The second pillar covers normative standards, which relate to legal and ethical issues. Professor Chan emphasises that to gain trust in this technology, it is important that ethical considerations such as privacy, consent, risk of mistake and discrimination are taken seriously. Companies or organisations using this technology need to be transparent and act responsibly, taking on board any legal considerations or rulings.
The final pillar is implementation. Professor Chan believes in regulations around notification and consent, with data only used for the sole purpose which was consented to. This would alleviate concerns around function creep, where data collected for one purpose is then used for another without consent. Opinion polls have shown that the level of public trust in facial recognition is related to the context and purpose of the data capture. In the US, for example, the public were more likely to agree to the use of this technology if it was related to law enforcement rather than for commercial reasons.
As public trust is strongly related to the purpose and context of facial recognition, Professor Chan believes trust can be gained by clearly communicating the impact and scope of use, as well as weighing up the risks and benefits. The benefits for individuals could include speed, security, and convenience. Whereas the potential risks would include loss of privacy, unfair treatment, reduced freedom, monetary loss and even loss of life. Some of these risks could be mitigated by setting a minimum level of accuracy that is required for the technology to be in use. Implementation of human review or corroboration of evidence within the process could improve accuracy and instil trust.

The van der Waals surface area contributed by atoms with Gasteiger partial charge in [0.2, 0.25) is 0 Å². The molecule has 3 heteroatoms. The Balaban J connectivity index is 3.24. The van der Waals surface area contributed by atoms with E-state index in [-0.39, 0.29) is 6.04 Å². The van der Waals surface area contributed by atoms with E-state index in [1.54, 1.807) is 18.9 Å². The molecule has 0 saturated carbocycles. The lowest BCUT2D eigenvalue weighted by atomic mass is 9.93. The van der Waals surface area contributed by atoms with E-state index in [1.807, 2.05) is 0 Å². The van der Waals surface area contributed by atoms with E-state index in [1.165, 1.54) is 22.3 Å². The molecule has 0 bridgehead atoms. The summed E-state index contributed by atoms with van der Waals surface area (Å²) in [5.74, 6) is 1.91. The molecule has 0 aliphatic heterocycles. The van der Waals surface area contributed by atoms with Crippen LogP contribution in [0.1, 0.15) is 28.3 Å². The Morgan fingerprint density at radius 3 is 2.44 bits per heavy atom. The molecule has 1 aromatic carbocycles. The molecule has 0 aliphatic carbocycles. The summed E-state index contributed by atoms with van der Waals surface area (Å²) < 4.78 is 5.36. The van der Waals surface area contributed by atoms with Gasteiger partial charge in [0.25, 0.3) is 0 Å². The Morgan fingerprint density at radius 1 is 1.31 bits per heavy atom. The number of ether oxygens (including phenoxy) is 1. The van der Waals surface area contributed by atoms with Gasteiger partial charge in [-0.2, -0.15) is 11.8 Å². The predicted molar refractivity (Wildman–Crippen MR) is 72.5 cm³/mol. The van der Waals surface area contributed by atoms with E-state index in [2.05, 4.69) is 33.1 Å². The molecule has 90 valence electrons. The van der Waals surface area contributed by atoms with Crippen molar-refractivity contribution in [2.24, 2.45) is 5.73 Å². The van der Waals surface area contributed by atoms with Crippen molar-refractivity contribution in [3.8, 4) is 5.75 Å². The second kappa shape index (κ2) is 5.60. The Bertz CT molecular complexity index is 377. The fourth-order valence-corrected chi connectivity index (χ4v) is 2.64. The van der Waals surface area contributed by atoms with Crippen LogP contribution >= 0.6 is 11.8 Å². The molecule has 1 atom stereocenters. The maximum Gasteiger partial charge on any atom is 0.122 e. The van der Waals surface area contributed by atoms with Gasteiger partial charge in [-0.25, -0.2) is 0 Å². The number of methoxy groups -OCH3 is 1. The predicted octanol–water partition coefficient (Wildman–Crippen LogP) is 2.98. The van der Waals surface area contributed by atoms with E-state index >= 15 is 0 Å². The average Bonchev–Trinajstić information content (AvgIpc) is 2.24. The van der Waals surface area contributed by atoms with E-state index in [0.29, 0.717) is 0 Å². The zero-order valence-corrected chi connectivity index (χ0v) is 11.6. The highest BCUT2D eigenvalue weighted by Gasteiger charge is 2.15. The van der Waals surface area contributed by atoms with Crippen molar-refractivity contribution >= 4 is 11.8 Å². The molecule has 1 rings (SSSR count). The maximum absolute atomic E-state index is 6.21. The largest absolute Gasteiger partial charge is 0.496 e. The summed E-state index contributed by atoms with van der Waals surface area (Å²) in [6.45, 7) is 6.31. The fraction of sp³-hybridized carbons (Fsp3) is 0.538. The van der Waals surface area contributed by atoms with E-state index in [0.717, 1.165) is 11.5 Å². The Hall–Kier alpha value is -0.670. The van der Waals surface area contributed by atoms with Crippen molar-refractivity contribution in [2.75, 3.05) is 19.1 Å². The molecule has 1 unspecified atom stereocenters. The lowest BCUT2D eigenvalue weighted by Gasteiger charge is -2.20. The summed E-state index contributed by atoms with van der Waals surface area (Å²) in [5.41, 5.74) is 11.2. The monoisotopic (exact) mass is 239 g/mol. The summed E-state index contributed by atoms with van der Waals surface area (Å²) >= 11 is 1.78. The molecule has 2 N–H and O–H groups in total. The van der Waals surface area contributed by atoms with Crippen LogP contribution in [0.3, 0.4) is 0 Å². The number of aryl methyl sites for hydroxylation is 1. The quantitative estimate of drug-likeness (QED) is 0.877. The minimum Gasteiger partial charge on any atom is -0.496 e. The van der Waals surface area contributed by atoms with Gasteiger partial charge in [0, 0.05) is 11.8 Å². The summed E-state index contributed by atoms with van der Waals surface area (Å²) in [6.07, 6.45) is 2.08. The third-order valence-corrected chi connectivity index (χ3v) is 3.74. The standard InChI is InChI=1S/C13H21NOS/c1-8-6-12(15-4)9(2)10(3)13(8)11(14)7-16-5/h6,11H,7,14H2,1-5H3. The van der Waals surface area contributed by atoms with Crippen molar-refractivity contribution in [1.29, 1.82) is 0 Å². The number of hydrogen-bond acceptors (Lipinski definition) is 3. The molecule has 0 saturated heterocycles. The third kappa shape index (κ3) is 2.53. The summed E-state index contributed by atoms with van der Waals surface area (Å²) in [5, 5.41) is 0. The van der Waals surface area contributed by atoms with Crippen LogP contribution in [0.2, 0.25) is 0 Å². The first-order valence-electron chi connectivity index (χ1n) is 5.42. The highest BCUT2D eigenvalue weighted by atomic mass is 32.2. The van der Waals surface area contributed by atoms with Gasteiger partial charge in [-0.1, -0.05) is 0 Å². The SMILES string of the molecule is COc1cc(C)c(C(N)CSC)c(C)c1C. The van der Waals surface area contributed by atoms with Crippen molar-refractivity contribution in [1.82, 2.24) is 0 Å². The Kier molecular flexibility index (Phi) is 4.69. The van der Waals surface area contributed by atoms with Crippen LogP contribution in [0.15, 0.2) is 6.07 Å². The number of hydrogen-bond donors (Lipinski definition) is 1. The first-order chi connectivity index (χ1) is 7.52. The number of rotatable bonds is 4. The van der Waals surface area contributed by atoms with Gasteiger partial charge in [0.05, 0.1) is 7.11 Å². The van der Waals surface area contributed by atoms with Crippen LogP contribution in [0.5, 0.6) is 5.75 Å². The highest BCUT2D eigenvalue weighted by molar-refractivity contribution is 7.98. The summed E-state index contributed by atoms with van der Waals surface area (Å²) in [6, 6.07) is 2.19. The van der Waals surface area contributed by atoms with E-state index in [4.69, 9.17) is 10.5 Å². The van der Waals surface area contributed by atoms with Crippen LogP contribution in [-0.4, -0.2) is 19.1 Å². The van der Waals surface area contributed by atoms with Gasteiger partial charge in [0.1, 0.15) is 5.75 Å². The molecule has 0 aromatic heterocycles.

Based on evaluating these risks, Professor Chan believes that facial recognition technology should be used if the benefits are high, and the risks are low. Particularly if its purpose is to help society, such as finding a missing child or assisting with navigation for the blind. Conversely, if there are high risks with little benefit then he accepts there is no justification for its use. However, in a situation where both the benefits and risks are high, he feels that the user should carefully consider whether the risks can be mitigated or if the purpose is significant enough to justify the taking of risks.
Professor Chan strongly believes that facial recognition technology can yield great benefits for society and emphasises that the development of a clear set of recommendations would help guide both users and the public. He also urges that we weigh up the risks and benefits of facial recognition technology within the specific context of its use, rather than prohibiting it entirely.
That’s all for this episode. You can find links to Professor Chan’s research paper in the show notes for this episode, and links to more of his work at his Singapore Management University staff page. Thanks for listening and be sure to stay subscribed to ResearchPod for more of the latest science.